Left behind, but not at home

The hidden migration stories of the women who stay

Nour’s husband and 10-year-old daughter left Jordan for Europe in October 2015, just a month after she gave birth to their youngest child. They wanted to travel together but Nour was still weak following the delivery and they decided that the journey was too dangerous to risk leaving with four small children. In any case, they assumed that family reunification would be quick and they would soon be able to travel in a safe and legal way.

A year and a half later, Nour remains a refugee in Jordan with her three youngest children, while her husband and daughter are in Sweden. Both have been granted asylum, but the family reunification process has been much slower and more difficult than they imagined. “The journey was very hard” she explained, “After arriving in Sweden, my daughter didn’t speak for three months due to the shock.” Time spent apart under challenging circumstances has caused her relationship with her husband to suffer, and the high volume of applications means that family reunification is unlikely before 2018. “I still think it’s viable to come to Europe, but now I realise it might take years”.

A Syrian refugee woman in Za’atari camp prepares her son for school.

A Syrian refugee woman in Za’atari camp prepares her son for school. Credit: UNWomen/Christopher Herwig

When families decide to migrate, women and girls are much more likely to be left behind. In 2016, just under a third of asylum applicants to European countries were female[1], underlining this imbalance. Far away from the media on Greek and Italian shores, we know much less about the experiences of the women and girls who stay than we do about those who make the journey.

This International Women’s Day, Nour’s story is an example of the challenges faced by some of the mothers, sisters and daughters who do not, or cannot travel. Her story was one of many collected by REACH as part of ongoing research for the Mixed Migration Platform into the experiences of separated families in Jordan, Lebanon, Iraq, Afghanistan and Syria. The project sought to answer several questions – what makes some family members travel while others stay? To what extent are migration decisions made individually or jointly? And how are those left behind affected by migration?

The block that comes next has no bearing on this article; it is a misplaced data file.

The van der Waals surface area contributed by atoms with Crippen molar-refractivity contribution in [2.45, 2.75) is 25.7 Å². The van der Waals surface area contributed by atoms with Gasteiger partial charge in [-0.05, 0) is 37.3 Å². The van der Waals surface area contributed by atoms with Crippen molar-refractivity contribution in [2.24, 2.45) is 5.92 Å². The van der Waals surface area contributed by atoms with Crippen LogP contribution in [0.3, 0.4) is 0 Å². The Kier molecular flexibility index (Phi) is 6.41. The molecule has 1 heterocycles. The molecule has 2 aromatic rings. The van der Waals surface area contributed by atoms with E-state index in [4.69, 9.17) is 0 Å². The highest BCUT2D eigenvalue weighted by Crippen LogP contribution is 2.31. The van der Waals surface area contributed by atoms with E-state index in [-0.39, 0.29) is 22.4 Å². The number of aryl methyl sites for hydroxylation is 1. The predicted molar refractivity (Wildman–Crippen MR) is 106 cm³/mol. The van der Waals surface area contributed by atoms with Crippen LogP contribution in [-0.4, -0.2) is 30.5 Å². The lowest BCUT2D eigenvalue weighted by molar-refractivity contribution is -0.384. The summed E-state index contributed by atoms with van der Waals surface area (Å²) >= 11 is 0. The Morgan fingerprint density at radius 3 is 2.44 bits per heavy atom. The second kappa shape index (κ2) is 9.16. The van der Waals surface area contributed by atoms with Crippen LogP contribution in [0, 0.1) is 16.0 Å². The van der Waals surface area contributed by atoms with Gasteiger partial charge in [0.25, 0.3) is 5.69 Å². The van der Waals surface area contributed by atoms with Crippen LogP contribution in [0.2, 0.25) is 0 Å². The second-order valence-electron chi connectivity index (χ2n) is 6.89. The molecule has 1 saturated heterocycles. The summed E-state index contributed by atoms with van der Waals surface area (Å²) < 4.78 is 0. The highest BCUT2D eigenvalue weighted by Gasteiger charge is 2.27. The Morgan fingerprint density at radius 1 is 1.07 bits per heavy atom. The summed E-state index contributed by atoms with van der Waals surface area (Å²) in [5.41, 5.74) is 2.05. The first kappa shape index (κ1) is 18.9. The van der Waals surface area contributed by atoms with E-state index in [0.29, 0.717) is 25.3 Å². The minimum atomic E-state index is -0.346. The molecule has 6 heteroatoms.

The research found that those who remain often face considerable challenges due to debt, reduced income and interrupted access to humanitarian assistance. Displaced families like Nour’s are among the most vulnerable, especially when the main breadwinner or head of household leaves.

For those who hope to reunify, the situation can be harder still, since changing policies, slow processing times and limited information mean that even families who qualify for such schemes often fail to adequately prepare for the time it takes. Of the 90 families interviewed for the study, only half made any contingency plans at all to look after those left behind. Nour’s family was one of the few that did, but like many, their meagre preparations – paying a month’s rent up front before her husband left – were nowhere near enough. Eighteen months later, reunification is still long way off and Nour has no work and three small children to care for. Her only source of income is humanitarian aid, and even this was problematic at first, since both food vouchers and cash payments were registered in her husband’s name. At first, she was cut off from assistance for five months – two before she realised that she needed to re-register as the household head, and another three while the change was being processed.

In some ways, Nour was lucky – despite being a refugee, she had other family members in Jordan that she could turn to for support. After selling her furniture to pay the bills, she had nothing left and eventually moved in with her brother. The separation has been incredibly tough for the whole family, but she insists that they made a joint decision, taking into consideration the risks to their children. “I encouraged him to migrate, hoping it would get us a better life” she explained. “Until now it’s been a very negative experience – I would not recommend to anyone to take this gamble…Currently there have been no positive changes. Only later, when we reunify will it be positive”.

Our study on Separated Families: who stays, who goes and why, will be published in the coming weeks. If you would like more information, or are interested in republishing this blog, please contact: admin@mixedmigrationplatform.org.

[1] According to Eurostat data [migr_asyappctza], women and girls accounted for 32% of first-time asylum applicants to EU countries in 2016.
Image: A Syrian refugee woman in Za’atari camp prepares her son for school. Credit: UNWomen/Christopher Herwig